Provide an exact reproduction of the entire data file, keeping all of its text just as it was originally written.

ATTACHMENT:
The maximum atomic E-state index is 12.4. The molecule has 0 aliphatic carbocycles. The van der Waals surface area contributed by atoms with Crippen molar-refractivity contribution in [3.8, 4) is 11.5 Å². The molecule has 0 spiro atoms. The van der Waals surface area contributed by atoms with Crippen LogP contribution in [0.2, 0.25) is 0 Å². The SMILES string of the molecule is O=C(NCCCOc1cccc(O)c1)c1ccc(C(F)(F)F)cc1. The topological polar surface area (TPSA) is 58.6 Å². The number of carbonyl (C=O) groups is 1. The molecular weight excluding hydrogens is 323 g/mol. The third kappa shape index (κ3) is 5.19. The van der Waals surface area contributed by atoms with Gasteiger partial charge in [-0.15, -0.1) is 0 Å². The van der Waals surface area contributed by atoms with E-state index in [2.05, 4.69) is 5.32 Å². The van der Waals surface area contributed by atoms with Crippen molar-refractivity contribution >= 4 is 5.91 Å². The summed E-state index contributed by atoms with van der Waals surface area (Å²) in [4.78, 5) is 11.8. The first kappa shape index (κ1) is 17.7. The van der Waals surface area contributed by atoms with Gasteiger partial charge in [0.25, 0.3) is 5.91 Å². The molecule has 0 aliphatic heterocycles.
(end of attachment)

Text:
The maximum atomic E-state index is 12.4. The molecule has 0 aliphatic carbocycles. The van der Waals surface area contributed by atoms with Crippen molar-refractivity contribution in [3.8, 4) is 11.5 Å². The molecule has 0 spiro atoms. The van der Waals surface area contributed by atoms with Crippen LogP contribution in [0.2, 0.25) is 0 Å². The SMILES string of the molecule is O=C(NCCCOc1cccc(O)c1)c1ccc(C(F)(F)F)cc1. The topological polar surface area (TPSA) is 58.6 Å². The number of carbonyl (C=O) groups is 1. The molecular weight excluding hydrogens is 323 g/mol. The third kappa shape index (κ3) is 5.19. The van der Waals surface area contributed by atoms with Gasteiger partial charge in [-0.15, -0.1) is 0 Å². The van der Waals surface area contributed by atoms with E-state index in [2.05, 4.69) is 5.32 Å². The van der Waals surface area contributed by atoms with Crippen molar-refractivity contribution >= 4 is 5.91 Å². The summed E-state index contributed by atoms with van der Waals surface area (Å²) in [4.78, 5) is 11.8. The first kappa shape index (κ1) is 17.7. The van der Waals surface area contributed by atoms with Gasteiger partial charge in [0.25, 0.3) is 5.91 Å². The molecule has 0 aliphatic heterocycles.